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Recupero #17 Sculpture

Claudio Marziali

Italy

Sculpture, Wood on Wood

Size: 20.1 W x 15.4 H x 2.4 D in

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$2,110USD

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About The Artwork

It is a section of the trunk of an ancient walnut tree, cut at least 100 years ago, which still bears the marks of the saw on its surface. The fact that the artist chose to use such an old piece of wood already suggests the respect and attention he has for nature and its heritage. The peculiarity of this piece lies in the natural cavity inside the trunk. This feature, which could have made the wood unusable, was instead highlighted by the artist through the application of gold leaf. This processing brings out the beauty and uniqueness of the defect, transforming it into an element of great aesthetic value. The sculpture still retains the marks of the saw on its surface, which testify to the antiquity and history of the wood used. The combination of these elements gives the work a rustic but at the same time precious appearance, thanks to the application of gold that makes it luminous and sparkling. In addition, the sculpture is an example of the ability of art to transform what would otherwise be considered mere scrap into something beautiful and meaningful. The cavity that would have been a defect for most people instead becomes the focal point of the work, showing how creativity can turn common objects into extraordinary works of art. In summary, Claudio Marziali's sculpture is a unique and suggestive work of art that testifies to his attention to nature and his desire to enhance the most hidden and often overlooked characteristics of objects. Thanks to the application of gold leaf inside the natural cavity of the wood, the artist has transformed a piece of scrap into a work of art of great aesthetic and symbolic value.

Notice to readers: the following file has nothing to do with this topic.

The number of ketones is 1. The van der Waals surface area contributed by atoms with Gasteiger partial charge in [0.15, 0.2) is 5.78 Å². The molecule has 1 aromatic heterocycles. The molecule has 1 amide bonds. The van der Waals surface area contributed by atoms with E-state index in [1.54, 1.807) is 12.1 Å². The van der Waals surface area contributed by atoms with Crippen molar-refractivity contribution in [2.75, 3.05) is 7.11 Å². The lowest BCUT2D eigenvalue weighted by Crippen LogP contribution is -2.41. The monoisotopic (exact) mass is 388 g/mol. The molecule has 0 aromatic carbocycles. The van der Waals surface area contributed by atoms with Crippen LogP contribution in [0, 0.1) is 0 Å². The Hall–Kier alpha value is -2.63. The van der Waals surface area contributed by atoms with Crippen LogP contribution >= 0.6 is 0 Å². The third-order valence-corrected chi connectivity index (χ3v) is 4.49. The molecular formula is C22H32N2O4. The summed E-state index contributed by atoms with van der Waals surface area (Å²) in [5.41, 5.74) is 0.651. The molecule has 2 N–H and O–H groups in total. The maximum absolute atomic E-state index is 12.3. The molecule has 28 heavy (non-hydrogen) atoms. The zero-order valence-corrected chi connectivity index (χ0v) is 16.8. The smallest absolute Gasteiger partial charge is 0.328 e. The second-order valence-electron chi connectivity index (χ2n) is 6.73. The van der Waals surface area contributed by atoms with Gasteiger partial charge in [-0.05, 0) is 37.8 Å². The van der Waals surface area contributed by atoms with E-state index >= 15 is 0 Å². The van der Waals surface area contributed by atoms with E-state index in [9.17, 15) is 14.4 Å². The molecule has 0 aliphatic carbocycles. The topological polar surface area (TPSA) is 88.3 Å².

Details & Dimensions

Sculpture:Wood on Wood

Original:One-of-a-kind Artwork

Size:20.1 W x 15.4 H x 2.4 D in

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Delivery Time:Typically 5-7 business days for domestic shipments, 10-14 business days for international shipments.

Claudio Marziali is an Italian artist living in Bergamo; he senses a strong connection with the wood element, which he has always worked with , also as a specialist restorer. When still an adolescent child, he becomes passionate about art, and turns to analogue photography. His style includes naturalistic and experimental images with a strong intimate quality. Later, he turns to painting and sculpture, which will become his favourite expressive medium. Influenced by the East and by the works of architects such as Nakashima and artists like Kenjirō Azuma – as well as Louise Nevelson – he creates his last collection of wooden sculptures “Recuperi”, in which the strong connection between the artist and the natural world is obvious. Marziali opposes the adulteration and distortion of wood, opting instead for spontaneous manipulations of the shapes, and preferring gold as the best tool to highlight the areas which are most damaged and corroded by time. In accordance with the zen philosophy of kintsugi, where beauty in an object is enhanced by its breaking, and with the way of seeing things, also Japanese, of wabi-sabi – which welcomes and enhances the imperfections of time – Marziali has created works which are defined precisely by the free interpretation of the observer, who an independent ‘user’ who relies, in his readings, purely on his senses and his personal history. Each piece does not tell its story, but reveals the story of the one who is observing. “I believe that we Westerners are inclined by culture to try to dominate and tame nature and to rationally explain things. Thus, we see things as if they were rivers forced into cemented margins. I love to accept nature as it is: I take the beam or log and I wash it, I consolidate it and brush it almost with a kind of reverence, since nature and time have already done their patient work. Then I add only some color and gold to highlight their scars, which are the same as those of Man.” Claudio Marziali.

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